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Old 02-22-2017, 12:19 PM
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m_moses m_moses is offline
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Fit recommendation for way shorter cranks

I recently had my first ever bike fit at a LBS that uses the Guru fit system. All in all, the fit was successful in that I feel more comfortable and can stay in the drops longer.

One aspect of the fit still has me scratching my head and that's their recommendation to switch to 165mm length cranks. I'm 5' 11.5" and have always used 175mm cranks.

I presume others have gotten a similar recommendation. If so, did you make the switch and what was your experience as a result?

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Old 02-22-2017, 02:52 PM
nate2351 nate2351 is offline
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Did your fitter give you any explanations as to what would necessitate the change? Going signigicantly shorter is usually for a morphological reason or reduce the flexion of the joints of the leg.

There's nothing inherently wrong going shorter, it may feel weird at first but after a while your body will adapt. I used to ride 175 and a few years ago played around until I settled on 170 as my ideal length. I'm 5'10" for example.

Last edited by nate2351; 02-22-2017 at 04:31 PM.
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Old 02-23-2017, 01:39 PM
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m_moses m_moses is offline
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Originally Posted by nate2351 View Post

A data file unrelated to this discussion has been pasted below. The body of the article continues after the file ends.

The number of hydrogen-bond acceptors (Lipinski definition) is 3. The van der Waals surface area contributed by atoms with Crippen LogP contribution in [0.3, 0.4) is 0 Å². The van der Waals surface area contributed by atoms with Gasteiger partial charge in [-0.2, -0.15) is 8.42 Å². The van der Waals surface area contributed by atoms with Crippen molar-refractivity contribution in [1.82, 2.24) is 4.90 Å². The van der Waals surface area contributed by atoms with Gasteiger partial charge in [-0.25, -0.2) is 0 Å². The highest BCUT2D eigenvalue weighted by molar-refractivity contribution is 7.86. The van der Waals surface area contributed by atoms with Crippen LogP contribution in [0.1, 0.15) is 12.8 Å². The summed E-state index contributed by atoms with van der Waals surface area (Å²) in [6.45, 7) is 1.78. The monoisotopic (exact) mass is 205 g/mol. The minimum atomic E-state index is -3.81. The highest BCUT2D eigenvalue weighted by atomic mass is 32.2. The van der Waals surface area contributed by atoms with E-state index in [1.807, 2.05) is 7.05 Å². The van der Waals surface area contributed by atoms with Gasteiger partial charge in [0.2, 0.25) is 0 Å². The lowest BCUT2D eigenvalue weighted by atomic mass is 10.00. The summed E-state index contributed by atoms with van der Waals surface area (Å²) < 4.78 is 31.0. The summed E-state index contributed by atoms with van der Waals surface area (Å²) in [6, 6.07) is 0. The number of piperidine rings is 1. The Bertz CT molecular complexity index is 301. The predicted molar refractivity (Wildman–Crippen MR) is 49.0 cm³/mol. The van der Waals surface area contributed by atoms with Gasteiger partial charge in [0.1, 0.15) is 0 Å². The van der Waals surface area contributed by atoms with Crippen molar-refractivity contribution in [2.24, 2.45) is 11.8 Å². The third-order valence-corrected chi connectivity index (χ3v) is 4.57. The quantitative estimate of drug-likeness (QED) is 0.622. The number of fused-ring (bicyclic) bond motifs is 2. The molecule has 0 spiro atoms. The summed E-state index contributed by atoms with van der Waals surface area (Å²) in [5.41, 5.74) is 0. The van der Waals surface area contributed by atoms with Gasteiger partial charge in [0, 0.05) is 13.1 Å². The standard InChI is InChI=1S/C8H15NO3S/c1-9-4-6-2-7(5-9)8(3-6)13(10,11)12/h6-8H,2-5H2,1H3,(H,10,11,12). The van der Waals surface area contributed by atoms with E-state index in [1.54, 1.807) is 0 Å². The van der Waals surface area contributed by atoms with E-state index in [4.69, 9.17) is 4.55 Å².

Did your fitter give you any explanations as to what would necessitate the change? Going signigicantly shorter is usually for a morphological reason or reduce the flexion of the joints of the leg.
Not other than my height. That is, for my height, he said 165 would be better because it would make me more efficient and I could generate more power.

My impression is that they have just revised downward the older specifications that said someone of my height should use 175. Another guy at the shop who is 6'3'' says he now rides 170mm as a result of the Guru fit.

I was pretty sure the fitter told me that if I went to shorter cranks, I would also need to lower my saddle height. I just called the shop but my fitter was not in. I spoke to another fitter who said that if I went to shorter cranks I would need to raise my saddle. Either I misunderstood the conversation I originally had with the fitter or there is some confusion.
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Old 02-23-2017, 02:23 PM
guido guido is offline
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I'm 6'1" with a 34" inseam. My fitter suggested I go from 175 to 165 when I was having knee discomfort. 6 years later I still use 165s on everything and the knee issues are mostly gone.
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Old 02-23-2017, 02:30 PM
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When you consider the size difference between the "shortest" and "longest" (with uncommon exception) road crank lengths...... 1 piddly cm.... you realize sizing cranks has nothing to do with height or even leg length. My one 6'+ buddy uses 175s, my other 6'+ buddy uses 165s... and my 5'7" self uses 175

and I could tell you the reasoning behind all 3 choices, but they're unique to each rider, so it wouldn't be of much use to anyone else.. but I can tell you it doesn't have much to do with height
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Old 02-24-2017, 09:19 AM
parris parris is offline